Mr Johnson is 'continuing to improve' in intensive care, and he has been sitting up 'engaging' with medical staff treating him at St Thomas' hospital, but Mr Raab said he has not spoken to him since he was admitted;
A respected think-tank has warned that a million people could end up with long-term health conditions as a result of the economic hit from coronavirus lockdown;
The Bank of England has extended the government's Ways and Means provision - effectively its overdraft;
New figures show the economy had effectively flatlined before the coronavirus crisis hit with 0.1 per cent growth in the three months to February; 
A bitter row has erupted between the government's chief scientific adviser Patrick Vallance and other experts over whether lockdown measures had been modelled too late in the crisis; 
It has emerged that MPs have been offered an extra £10,000 in expenses to help them and staff work from home; 
EU officials have accused the UK government of being in 'fantasy land' by insisting the Brexit transition period cannot be extended beyond December;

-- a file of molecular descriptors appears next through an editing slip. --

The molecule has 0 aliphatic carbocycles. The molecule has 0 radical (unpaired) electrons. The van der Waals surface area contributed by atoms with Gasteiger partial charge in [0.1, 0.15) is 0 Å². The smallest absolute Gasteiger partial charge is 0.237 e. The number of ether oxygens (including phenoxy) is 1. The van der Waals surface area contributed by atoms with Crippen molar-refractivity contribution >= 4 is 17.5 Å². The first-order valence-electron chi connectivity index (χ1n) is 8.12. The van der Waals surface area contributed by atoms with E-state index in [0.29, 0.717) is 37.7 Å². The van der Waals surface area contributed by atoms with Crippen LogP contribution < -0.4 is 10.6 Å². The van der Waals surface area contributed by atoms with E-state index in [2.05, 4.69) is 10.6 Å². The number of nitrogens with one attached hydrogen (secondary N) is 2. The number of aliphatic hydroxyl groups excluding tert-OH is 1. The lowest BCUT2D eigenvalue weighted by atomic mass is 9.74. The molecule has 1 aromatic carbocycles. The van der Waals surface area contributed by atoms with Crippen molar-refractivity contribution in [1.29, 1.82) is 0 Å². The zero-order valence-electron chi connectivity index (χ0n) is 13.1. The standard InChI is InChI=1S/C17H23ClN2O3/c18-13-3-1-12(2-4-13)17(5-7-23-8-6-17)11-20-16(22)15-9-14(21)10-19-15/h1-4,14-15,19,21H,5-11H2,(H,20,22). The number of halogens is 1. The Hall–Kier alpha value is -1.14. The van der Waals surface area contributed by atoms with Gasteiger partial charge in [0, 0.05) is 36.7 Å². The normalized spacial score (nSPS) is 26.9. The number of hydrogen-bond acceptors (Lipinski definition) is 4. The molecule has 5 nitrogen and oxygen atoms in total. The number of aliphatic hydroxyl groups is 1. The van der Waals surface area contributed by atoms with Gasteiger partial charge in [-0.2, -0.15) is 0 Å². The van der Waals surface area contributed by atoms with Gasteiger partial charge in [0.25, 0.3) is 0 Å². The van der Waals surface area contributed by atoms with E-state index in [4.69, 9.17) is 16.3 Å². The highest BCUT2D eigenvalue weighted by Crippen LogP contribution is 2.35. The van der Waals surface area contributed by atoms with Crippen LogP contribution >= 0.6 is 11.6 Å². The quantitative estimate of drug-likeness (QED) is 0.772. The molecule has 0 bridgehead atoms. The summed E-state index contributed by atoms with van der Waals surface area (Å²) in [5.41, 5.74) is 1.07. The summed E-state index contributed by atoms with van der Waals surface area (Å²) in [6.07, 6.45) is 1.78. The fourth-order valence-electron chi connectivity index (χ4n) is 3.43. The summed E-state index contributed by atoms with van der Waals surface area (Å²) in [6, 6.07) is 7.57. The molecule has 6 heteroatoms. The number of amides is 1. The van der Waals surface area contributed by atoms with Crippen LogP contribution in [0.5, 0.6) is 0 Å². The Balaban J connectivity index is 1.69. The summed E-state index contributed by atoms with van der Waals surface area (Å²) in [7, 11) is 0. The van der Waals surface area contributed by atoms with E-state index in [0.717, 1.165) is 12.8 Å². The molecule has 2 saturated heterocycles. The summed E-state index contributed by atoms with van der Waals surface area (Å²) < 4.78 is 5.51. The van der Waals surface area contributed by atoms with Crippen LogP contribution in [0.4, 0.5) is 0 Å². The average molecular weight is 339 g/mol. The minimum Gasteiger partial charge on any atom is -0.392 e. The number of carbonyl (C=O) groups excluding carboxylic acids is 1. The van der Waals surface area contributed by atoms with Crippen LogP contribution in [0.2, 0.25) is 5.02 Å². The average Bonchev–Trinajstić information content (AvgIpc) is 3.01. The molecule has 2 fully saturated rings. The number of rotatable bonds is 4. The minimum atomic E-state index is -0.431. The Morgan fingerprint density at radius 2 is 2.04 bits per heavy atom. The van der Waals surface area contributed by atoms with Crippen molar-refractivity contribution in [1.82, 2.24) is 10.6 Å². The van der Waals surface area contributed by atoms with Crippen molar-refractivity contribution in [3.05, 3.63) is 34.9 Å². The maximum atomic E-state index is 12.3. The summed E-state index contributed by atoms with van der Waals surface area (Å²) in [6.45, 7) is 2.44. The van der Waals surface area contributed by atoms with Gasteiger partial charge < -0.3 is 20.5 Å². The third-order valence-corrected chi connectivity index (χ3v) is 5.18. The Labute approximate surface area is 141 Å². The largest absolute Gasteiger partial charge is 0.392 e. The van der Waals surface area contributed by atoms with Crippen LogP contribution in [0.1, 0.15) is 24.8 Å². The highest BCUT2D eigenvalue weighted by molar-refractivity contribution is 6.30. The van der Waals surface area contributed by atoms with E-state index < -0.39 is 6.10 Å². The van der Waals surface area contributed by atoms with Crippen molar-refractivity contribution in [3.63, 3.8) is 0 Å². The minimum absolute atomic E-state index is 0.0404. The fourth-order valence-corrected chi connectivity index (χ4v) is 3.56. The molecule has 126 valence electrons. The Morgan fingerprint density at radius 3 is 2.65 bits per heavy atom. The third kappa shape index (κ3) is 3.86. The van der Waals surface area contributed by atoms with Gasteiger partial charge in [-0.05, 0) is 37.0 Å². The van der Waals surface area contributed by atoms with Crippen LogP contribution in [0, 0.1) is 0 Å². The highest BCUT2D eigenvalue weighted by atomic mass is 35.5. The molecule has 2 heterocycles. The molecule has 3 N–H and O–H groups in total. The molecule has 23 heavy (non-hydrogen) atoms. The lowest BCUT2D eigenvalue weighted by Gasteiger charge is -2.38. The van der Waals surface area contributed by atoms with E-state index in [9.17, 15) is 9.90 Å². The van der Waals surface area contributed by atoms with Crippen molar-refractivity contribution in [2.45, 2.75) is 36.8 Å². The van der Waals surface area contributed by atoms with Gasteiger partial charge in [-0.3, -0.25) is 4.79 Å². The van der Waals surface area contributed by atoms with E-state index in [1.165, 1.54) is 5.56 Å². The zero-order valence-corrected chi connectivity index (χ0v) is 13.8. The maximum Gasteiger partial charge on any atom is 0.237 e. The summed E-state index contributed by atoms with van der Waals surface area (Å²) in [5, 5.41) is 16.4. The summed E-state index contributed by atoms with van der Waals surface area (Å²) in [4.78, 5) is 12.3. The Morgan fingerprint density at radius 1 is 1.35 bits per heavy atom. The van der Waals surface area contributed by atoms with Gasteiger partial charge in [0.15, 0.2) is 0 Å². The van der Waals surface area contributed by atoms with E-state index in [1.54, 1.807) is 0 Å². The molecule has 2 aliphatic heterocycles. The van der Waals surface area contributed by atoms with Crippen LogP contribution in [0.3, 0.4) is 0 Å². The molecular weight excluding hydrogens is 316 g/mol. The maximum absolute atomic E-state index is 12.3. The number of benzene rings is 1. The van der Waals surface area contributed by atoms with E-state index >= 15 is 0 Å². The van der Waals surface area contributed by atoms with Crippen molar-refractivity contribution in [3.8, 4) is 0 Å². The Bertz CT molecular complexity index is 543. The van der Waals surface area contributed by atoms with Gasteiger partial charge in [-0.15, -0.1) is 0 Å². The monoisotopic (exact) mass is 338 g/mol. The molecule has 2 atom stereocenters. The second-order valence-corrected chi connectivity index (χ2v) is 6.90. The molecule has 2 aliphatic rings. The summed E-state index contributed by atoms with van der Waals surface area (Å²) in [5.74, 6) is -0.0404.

Foreign Secretary Dominic Raab said the disease must not be allowed to 'kill more people and hurt our country' as he took the daily Downing Street briefing +7
Foreign Secretary Dominic Raab said the disease must not be allowed to 'kill more people and hurt our country' as he took the daily Downing Street briefing

The UK has recorded 881 more coronavirus deaths today, taking Britain's total to 7,978 as its coronavirus crisis rumbles on and 4,344 more positive tests pushed the number of patients, past and present, to 65,077.

The grim tally is considerably smaller than the devastating 938 announced yesterday but still represents the second biggest surge since the epidemic began almost six weeks ago. Britain has so far managed to avoid the dark milestone of announcing 1,000 deaths in a single day, something that has only happened in the US.

NHS England announced 765 more fatalities in its hospitals among patients aged between 24 and 103, taking England's total to 7,248, and 116 deaths were announced in Scotland, Wales and Northern Ireland.

Experts say it is still too soon to see the impact of the UK's lockdown in daily statistics but, speaking in today's Government briefing, chief scientific adviser Sir Patrick Vallance said 'the NHS can cope' with the current situation. Professor Chris Whitty, chief medical adviser, added 'there is still room' in intensive care units.

In a direct appeal to the public, Mr Raab said: 'Above all, as we go into this long bank holiday weekend I think people should think very long and hard, not just about the guidance and the importance of keeping it up, but about what happens to those on the NHS frontline who are doing a heroic job, if people in large numbers don't comply with those rules.